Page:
The second link below has a large collection of pictures of graffitied railroad cars from around the world, which I found while searching for a topic for this post. For the most part, I have been focusing on street graffiti for my head and heart project, but forgot about the pieces I see on my way to Richmond. The Project Boxcar also ties into my head and heart project, as it consists of graffitied train parts.
Cy Twombly lived in Rome but was born in Lexington VA. He used Italian history and postwar issues and graffiti as inspiration for his works. In his later works, some below, he focuses on the process of writing rather than the graffiti he sees around him. His art really reminds me of what I want to incorporate into my sculpture project with graffiti and drips and layers. While I do not really like his drawings where he writes Greek god names on a huge piece of paper, I like the immensity and scale of his projects. It’s the same as I’ve been trying to achieve with my home project, but on a slightly smaller piece of paper and with sculpture. Twombly’s use of color and contrast and repetition create movement and evoke emotion in the viewer, possibly that of forgetting and rebuilding that postwar society felt. The first time I saw act Twombly’s work, I was not immediately captured by it, and I even thought that it wasn't good, but after checking out a library book with his later paintings, I saw more value in his work.
When I began learning art history, I had heard of Damien Hirst but recently I found his instagram and now after getting a chance to look through all of his artworks on his website I'm finding a new favorite artist. Hirst has created so many works it's hard to look through all of them in one sitting. Scrolling through his website, there are obvious theme changes as he changes medium and style. For instance, in the butterfly paintings his titles all relate to love, in his crystal skulls he titles them "For Heaven's Sake" and "For the Love of God", and his Formaldehyde sculptures all seem to be dealing with existentialism. He has created so much. And in so many different styles, that it's no wonder it is so hard to be original nowadays. His most recent collection of "veil" paintings consist of different colored spots, but in my opinion they do not compare to the depth and complexity of his past pieces. Of all his different collections, my favorites seem to be those belonging to mental escapology, the Last Supper, Trinity Cabinets, his Installations and his Formaldehyde art. But my favorite part of Hirst's work is by far the titles. Paired with the subjects he presents, the titles offer a humorous side to otherwise serious concepts.
Hirst has work exhibited around the world, and the Asthmatic Escaped II is even on exhibit in the Hirschhorn. His "after beautiful" paintings remind me of Francis Bacon, of which I watched a documentary and then was reminded of who Damien Hirst was. It makes sense that the painting/drawing styles would be the same seeing as how they were friends and Hirst took his inspiration from Bacon. The piece below is one of the many that I found interesting on his website. After learning of Bacon, the connection between this piece and Bacon's "Painting 1946" is clear.
Seeing as how we are studying art history and will begin our sculpture unit in class soon, Hirst is a good source of inspiration. As I have written above, my reaction is rather to Hirst's work as a whole for now, and I would like to continue looking to his art in the future.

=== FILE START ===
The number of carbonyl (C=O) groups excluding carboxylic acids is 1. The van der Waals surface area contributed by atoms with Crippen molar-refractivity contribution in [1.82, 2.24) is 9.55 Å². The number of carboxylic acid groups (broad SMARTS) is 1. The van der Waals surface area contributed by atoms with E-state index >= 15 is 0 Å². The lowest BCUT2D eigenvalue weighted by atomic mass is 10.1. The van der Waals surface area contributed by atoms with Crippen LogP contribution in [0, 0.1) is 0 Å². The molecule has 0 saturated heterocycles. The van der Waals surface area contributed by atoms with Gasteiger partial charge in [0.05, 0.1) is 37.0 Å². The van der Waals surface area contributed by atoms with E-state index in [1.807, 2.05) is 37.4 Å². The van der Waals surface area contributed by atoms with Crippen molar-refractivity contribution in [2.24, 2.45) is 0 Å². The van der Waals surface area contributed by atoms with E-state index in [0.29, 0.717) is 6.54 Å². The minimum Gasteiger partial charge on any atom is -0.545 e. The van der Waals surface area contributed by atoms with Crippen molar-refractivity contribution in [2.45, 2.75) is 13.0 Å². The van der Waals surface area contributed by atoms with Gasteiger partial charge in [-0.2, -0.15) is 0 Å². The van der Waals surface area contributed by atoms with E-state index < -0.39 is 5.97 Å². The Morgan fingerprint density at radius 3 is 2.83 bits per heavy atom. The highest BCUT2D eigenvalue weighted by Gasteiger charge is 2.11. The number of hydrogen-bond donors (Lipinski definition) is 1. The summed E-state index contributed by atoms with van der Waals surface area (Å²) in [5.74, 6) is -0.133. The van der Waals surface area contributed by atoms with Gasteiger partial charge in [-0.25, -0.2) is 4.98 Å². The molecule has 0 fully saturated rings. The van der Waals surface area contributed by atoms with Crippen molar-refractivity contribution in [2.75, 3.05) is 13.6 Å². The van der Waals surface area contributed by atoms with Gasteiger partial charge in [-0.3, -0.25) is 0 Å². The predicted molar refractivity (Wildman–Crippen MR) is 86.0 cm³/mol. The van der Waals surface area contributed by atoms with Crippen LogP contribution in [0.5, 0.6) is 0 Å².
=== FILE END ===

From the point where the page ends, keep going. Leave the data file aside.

After seeing their work for the first time on the DC Trip at the Hirschhorn, I immediately was inspired by the Kabakovs' ideas. After further research, I found their art to be like today's trend of Conceptual Realism in art/ photography. The piece below, "How to Meet an Angel" was my favorite and most memorable of the pieces at the Hirschhorn simply because it reminded me of some short stories I used to read when I was younger. Also, it reminded me of the story of Icarus, but I think that there was another piece in the exhibit directly related to the story. These artists and their sculptures tie in to our upcoming sculpture unit in class, and I think their style suits mine, as I made a lot of wooden models as a kid. I was meticulous in my details for models, so I should be able to further improve my sculpture quality.
While watching the video above, I saw other medium that I had not seen before used by the artists (I had only been exposed to their models). Of the other things I was exposed to, my favorites were the paintings with dots/ paint splotches overlaid on top, particularly the paint splotches, as they reminded me of my abstract expressionist piece. I think when I paint with acrylic I would like to experiment with this as well as continuing to experiment with paint pours.
1/18/2018 0 Comments
Okuda San Miguel is famous worldwide for his murals and sculptures and for being a part of the street art scene. His most recent work is a mural in Tahiti. My favorite of his pieces are the churches, but I also like his embroidery and murals. While his style in itself is not copied or a trend, street art and reimagining old buildings/things through art is. The boxy, colorful designs suit the subjects of his art as well as what he paints on. The link below talks about his motifs and process as well as his work on a 19th century French church--aka my favorite piece.
James Jean Prada Collection: 2018 is something especially important to me. I follow James Jean on Instagram and I really like how his work is almost liquid. He mainly makes prints-- and is popular for them-- but when I saw that he designed a Prada line, I realized that if you become famous for one thing you can still branch off. While I didn't like all of the clothes in the fashion show because they had weird cuts, the accessories were my favorites. He had so many shoes and purses and things and they were all decorated with his art! Since Prada is a world-known brand, his work on fashion could become trendy. Today, personalized clothing such as jackets with patches or embroidery are popular, so his line being as unique as it is continues this. The way his art has fine lines and pastel colors makes me want to make my art look cleaner too. Although, I realize he uses computer programs, making it easier to make those lines. His bunnies and floral backgrounds are motifs he uses often, and make me look out for repeating patterns in other works. Reflecting on this post later, the floral backgrounds make me think of arabesques, which we are learning about now in Global. However, Muslims are not allowed to draw/make art with living things, so the bunnies would not fit in that idea.